I’m reading everyone’s reckons on Jacinda becoming Deputy and I think there are two main things most seem to be missing in their analysis.
1: Why Jacinda is popular
Some on the Left and in the media feel that Jacinda is underwhelming in some way. That intellectually she isn’t hard enough, in the House not combative enough and everyone always asks ‘yeah but what has she done’.
This is a very narrow narrative, and I think it’s written by mainly older pundits. Like Rachel Smalley whose latest thoughts on this issue, seems to weirdly go down a rabbit hole and stay there confusedly scratching in a wall. Actually, as a side note, this is like the second weird column she’s written recently. Remember that one about the Indian students who had been mistreated? Didn’t that like go way off where you thought it was going? Like you’re feeling after the next few paragraphs that as the reader you need to step in and say, ‘Whoa Rach, they’re on the ground and not moving now mate and you’re still kicking them in the head. Steady eddy. Maybe now would be a good time to stop?’
Let’s hope all is well with Rachel, because we all have bad columns.
I mention Rachel’s age because it’s relevant.
I think that what Jacinda represents is a generation and cultural shift from Gen Xers and Boomers.
Jacinda is the first political representation of Gen Y. The thing that makes her so unique is her total lack of Ego. She is conscientious to a fault, she’s part of a Generation that was taught empathy and compassion and consideration for others and recycling.
Always with the bloody recycling.
Baby Boomers – “Me, me, me”.
Gen Xers – “Why me, why me, why me”.
Gen Y – “Why you, why I, Why us”.
She’s part of a kinder Generation taught and brought up in a culture that was desperate to be inclusive of others and that ignoring inclusivity was the greatest sin.
This is why she is so widely popular. She brings with, she doesn’t talk down to, she is all about getting agreement to move forward because that was how decision making was being taught in our education system.
Jacinda is a product of her generation, and because most of the pundits are older than her, they judge her by their own generations combativeness and cynicism.
Which is why they don’t get her.
I think her skills to quietly bring together and find unoffencive ways to work alongside each other for a common good came incredibly early for Jacinda.
In 2008, Jacinda was the President of the International Union of Socialist Youth.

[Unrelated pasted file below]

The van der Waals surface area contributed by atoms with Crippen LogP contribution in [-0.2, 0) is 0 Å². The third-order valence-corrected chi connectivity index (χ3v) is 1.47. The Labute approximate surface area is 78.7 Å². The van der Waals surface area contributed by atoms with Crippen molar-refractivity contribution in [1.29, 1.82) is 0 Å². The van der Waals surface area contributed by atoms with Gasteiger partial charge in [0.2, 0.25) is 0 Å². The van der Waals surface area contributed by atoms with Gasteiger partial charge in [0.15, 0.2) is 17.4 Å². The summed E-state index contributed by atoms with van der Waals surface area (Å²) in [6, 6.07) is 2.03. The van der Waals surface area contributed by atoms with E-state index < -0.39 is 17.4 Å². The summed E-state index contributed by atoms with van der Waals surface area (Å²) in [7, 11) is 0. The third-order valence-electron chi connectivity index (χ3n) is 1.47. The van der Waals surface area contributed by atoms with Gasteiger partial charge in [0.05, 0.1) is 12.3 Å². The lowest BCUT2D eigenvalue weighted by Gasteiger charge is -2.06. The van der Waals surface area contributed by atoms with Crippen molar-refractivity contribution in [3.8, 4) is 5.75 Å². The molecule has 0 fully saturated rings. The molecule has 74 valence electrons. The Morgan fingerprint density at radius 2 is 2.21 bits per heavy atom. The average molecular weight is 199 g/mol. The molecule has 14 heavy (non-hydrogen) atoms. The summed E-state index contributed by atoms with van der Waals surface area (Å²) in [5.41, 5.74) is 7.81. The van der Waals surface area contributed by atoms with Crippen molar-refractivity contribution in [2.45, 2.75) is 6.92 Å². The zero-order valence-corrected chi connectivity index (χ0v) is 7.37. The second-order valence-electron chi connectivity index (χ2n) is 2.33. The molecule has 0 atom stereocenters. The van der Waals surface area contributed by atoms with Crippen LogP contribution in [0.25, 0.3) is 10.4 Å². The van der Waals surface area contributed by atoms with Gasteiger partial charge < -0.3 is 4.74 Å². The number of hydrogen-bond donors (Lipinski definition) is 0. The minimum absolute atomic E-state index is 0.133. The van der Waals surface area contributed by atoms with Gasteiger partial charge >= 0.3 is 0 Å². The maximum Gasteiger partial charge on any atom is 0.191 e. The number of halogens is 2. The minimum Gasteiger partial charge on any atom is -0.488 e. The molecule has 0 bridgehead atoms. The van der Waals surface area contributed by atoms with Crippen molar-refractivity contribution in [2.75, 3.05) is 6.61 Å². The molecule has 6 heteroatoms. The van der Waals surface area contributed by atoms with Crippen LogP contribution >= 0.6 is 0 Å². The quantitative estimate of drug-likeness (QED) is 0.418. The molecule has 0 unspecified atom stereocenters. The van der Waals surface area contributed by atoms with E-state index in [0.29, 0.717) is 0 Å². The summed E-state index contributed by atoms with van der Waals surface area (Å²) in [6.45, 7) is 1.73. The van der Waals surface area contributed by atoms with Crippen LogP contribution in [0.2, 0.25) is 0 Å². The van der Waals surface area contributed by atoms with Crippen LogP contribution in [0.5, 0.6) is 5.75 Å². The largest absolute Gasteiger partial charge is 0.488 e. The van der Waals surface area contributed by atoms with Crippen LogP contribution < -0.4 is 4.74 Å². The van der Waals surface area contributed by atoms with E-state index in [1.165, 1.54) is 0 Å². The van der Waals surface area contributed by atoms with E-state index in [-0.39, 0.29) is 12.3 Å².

Can you imagine the idealogical schisms in the bloody International Union of Socialist Youths? It would be like the NZ Twittersphere on Meth and Marx. Half of them would be denouncing the other half for arguments no one could remember while fringe groups were posting pipe bombs to class traitors.
I think growing up in a generation that prized inclusivity, such a position would demand skills that needed to be implemented from day one. Finding ways to get things done without shouting would have been a skill any successful President of the International Union of Socialist Youth would require.
Jacinda as a Gen Y brings a totally different skill set to the table and her popularity has to do with her reflecting those values on inclusivity.
Suggesting it has to do with her looks is just the most ridiculously shallow reading of her as a person.
2: Why she became Deputy
Like I said, Jacinda doesn’t have an ego, so she never sought Deputy as a power grab, it was genuinely thrust upon her by the party because they want what she represents on the Front bench.
The Right wing faction of the Labour Party have been liquidised.
Since Little became Leader, the right wing of Labour, those who agreed with the free market reforms, those who stood by and allowed Helen Clark to do nothing about the Ruth Richardson beneficiary cuts and those who were too frightened to reawaken the sleeping dogs of the 1980s betrayal have all been quietly moved along or left without any choices but total obedience.
This is the biggest idealogical shift of power within the Labour Party since Rodger Douglas. The sidelining of the right means that there is no internal opposition to some genuinely left wing policy.
When ‘gaggle of gays’ Damien O’Connor is currently arguing for NZ to grow raw cannabis for medicinal use, you appreciate just how far removed Labour’s old social conservatives have also come.
The proof to this reckon will be Labour’s election policy platform.
Little has huge power and sway inside the Party right now, he has eliminated any faction that challenges him and he has their solidarity. He will never have a better chance to show NZ that Government can behave in a very different way to the one we’ve had over the last 9 years.
He will have no excuses to not put everything on the field for September.